David J. Weber Series in the New Borderlands History

The study of borderlands—places where different peoples meet, and no one polity reigns supreme—is undergoing a renaissance. The David J. Weber Series in the New Borderlands History publishes works from both established and emerging scholars that examine borderlands from the pre-contact era to the present.

This series explores contested boundaries and the intercultural dynamics surrounding them and includes projects in a wide range of time and space within North America and beyond, including Atlantic and Pacific worlds. Series editors welcome outstanding works that “speak back” to the rich literature that has developed over the last few decades, using the concept of borderlands to examine, analyze, and interpret both the North American borderlands and other areas connected to continental processes of making and crossing borders.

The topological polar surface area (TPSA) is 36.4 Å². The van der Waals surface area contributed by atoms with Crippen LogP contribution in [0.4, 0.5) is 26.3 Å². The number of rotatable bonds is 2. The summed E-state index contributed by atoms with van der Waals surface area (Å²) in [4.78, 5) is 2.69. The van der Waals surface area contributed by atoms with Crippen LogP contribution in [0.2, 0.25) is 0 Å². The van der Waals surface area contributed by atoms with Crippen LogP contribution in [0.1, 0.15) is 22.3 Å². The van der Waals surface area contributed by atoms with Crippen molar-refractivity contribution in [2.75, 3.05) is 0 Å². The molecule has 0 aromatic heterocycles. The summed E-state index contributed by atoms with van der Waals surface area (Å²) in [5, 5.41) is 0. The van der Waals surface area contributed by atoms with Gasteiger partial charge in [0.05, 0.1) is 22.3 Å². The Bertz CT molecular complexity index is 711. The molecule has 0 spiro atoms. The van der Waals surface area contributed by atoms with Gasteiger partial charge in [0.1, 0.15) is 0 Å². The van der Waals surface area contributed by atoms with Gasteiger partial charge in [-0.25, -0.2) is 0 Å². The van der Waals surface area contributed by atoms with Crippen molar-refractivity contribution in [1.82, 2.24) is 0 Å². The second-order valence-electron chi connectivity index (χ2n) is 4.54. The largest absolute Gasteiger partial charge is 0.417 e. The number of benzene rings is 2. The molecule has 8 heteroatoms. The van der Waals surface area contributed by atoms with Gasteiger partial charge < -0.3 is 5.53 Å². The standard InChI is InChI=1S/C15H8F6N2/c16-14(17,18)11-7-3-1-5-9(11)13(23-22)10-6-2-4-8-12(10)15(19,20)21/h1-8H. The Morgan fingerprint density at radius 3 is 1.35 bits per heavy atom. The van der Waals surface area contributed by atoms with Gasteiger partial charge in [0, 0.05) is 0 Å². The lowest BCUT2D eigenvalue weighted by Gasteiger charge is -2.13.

The books in this series are published with support provided by the William P. Clements Center for Southwest Studies at Southern Methodist University in Dallas, Texas.

Series Editors

Andrew R. Graybill, Southern Methodist University
Benjamin H. Johnson, Loyola University Chicago

Editorial Advisory Board

Juliana Barr, Duke University
Sarah Carter, University of Alberta
Maurice Crandall, Arizona State University
Ruben Flores, University of Rochester
Kelly Lytle Hernandez, University of California, Los Angeles
S. Deborah Kang, University of Virginia
Cynthia Radding, University of North Carolina, Chapel Hill
Samuel Truett, University of New Mexico


Please send proposals or ideas to Andrew R. Graybill (agraybill@smu.edu) or Benjamin Johnson (bjohnson25@luc.edu). Proposals may also be sent to Debbie Gershenowitz, Executive Editor at the University of North Carolina Press, at Debbie.Gershenowitz@uncpress.org.